Newly published narrative highlights siege of villagers in mountain caves in 1993

Baku, February 2, AZERTAC

There are certain events in the history of the Karabakh war, which were either sparsely covered or not covered at all. The events, which took place in the largest and remotest village named Bashlibel in Kalbajar district which was occupied by Armenian military units in 1993, are one of them. A documentary and publicist narrative by Elkhan Salakhov entitled “The Bloody Cave” tells the story of 62 helpless villagers, the life of whom was full of deprivation for about four months, during Armenian occupation of Kalbajar district.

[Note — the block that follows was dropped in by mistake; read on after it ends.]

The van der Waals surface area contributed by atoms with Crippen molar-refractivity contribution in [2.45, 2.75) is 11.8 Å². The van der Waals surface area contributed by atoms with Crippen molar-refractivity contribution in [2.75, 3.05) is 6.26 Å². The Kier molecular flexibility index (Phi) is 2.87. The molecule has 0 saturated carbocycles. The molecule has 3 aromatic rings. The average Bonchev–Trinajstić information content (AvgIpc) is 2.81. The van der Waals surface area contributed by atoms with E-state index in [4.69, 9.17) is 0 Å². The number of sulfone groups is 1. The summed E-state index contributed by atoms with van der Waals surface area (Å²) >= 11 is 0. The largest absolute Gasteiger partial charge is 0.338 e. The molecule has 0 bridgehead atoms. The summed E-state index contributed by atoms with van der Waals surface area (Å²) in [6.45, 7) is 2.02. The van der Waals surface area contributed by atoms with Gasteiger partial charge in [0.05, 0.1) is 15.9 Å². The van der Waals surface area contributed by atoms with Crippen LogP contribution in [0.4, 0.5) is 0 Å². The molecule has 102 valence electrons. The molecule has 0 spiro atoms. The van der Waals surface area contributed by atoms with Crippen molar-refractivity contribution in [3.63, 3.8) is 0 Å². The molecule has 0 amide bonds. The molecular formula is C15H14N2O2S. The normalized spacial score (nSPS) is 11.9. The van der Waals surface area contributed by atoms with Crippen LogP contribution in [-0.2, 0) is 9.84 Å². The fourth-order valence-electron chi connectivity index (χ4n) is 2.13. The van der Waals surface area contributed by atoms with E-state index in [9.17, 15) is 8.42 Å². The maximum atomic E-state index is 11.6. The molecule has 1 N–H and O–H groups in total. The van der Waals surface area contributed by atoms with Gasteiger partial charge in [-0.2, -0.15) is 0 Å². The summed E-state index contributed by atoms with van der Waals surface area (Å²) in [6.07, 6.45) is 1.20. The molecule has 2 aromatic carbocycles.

The book highlights the hard and unbearable siege days of peaceful civilians who were forced to move to the mountains, looking for refuge in mountain caves and had to often change their position, and based on the reminiscences of witnesses who suffered terrible massacres, vandalism and tortures committed by Armenian bandits.

Among those under the siege were 8 children, 24 women and 15 elderly.

Their story, which lasted 113 days and their life full of danger to face the armed Armenian bandits at any moment, as well as their fight against cold and hunger, are one of the most awful scenes of the Karabakh war. Aimed at a broad audience, the narrative, also provides information about the fights for the liberation of the Kalbajar district from occupation in January-February 1994, a famous “Murovdag operation” and its consequences.

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